Sunday, July 02, 2006


I will resist the urge to start this post with either an "I say" or a "Boy!", and simply profess that I am a great admirer of Foghorn Leghorn. My father probably had something to do with this, as he has counted Foghorn, along with the ornery Yosemite Sam, as one of his favorite cartoon characters; not that long ago I was able to read the delight on his face as he watched a Foghorn short that resided upon a tape I had loaned him. But, I must admit that Foghorn is not my choice of a favorite character in his own films. Rather, that distinction belongs to a plucky little fella who is usually discounted by others when relating the merits of various Warner Bros. animation stars.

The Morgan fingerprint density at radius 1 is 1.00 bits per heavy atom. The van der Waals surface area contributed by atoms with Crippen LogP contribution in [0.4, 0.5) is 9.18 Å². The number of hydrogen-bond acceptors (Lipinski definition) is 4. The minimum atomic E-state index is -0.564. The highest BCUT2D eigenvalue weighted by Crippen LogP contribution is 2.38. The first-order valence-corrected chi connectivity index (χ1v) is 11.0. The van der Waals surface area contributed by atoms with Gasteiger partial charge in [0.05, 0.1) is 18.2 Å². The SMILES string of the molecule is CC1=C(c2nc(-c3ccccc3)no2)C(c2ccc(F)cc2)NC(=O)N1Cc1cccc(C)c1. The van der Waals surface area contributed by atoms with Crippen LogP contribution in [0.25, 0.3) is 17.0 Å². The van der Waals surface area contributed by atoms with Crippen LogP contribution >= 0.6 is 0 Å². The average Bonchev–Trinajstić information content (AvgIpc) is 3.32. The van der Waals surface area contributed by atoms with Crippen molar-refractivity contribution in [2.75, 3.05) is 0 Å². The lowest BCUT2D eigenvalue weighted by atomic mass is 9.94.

The star of 1946's Walky Talky Hawky, which stands as the star-making Oscar-nominated debut film of the blustery rooster, is not actually Foghorn Leghorn, but instead a pint-sized purpose-questing little spitfire named Henery Hawk. Henery is a chickenhawk by nature, but he is unaware of this at the beginning of this film. We meet him first after the camera crawls to the top of a tall tree, where rests the home of Poppa Hawk (whose mailbox holds a rolled-up Looney Tunes comic book with Bugs Bunny on the cover), Momma Hawk (whose magazine of choice is a raptorian play on the Ladies Home Journal) and tiny Henery (who is apparently reading Esquire at such a young age). Inside, Henery stands on his father's hand and says, "Gee, Pop! I don't know what's wrong with me! The trouble's in my tummy. I crave something, but I don' know what it is!" His father breaks down, and in a prolonged monologue, admits to his son the true nature of their "outcast" kind. He offers the knowledge that they must eat chickens, to which the now eye-opened little fiend replies with glee, "Eat a chicken?! Is that bad?! That's for me!" He leaves their home immediately to seek out that which his tummy has been craving, all the while yelling "Here, chick-chick-chick-chick!" He leaps off the ancestral tree branch, but he only crashes hard onto the ground below, commenting that he "had better loin to fly."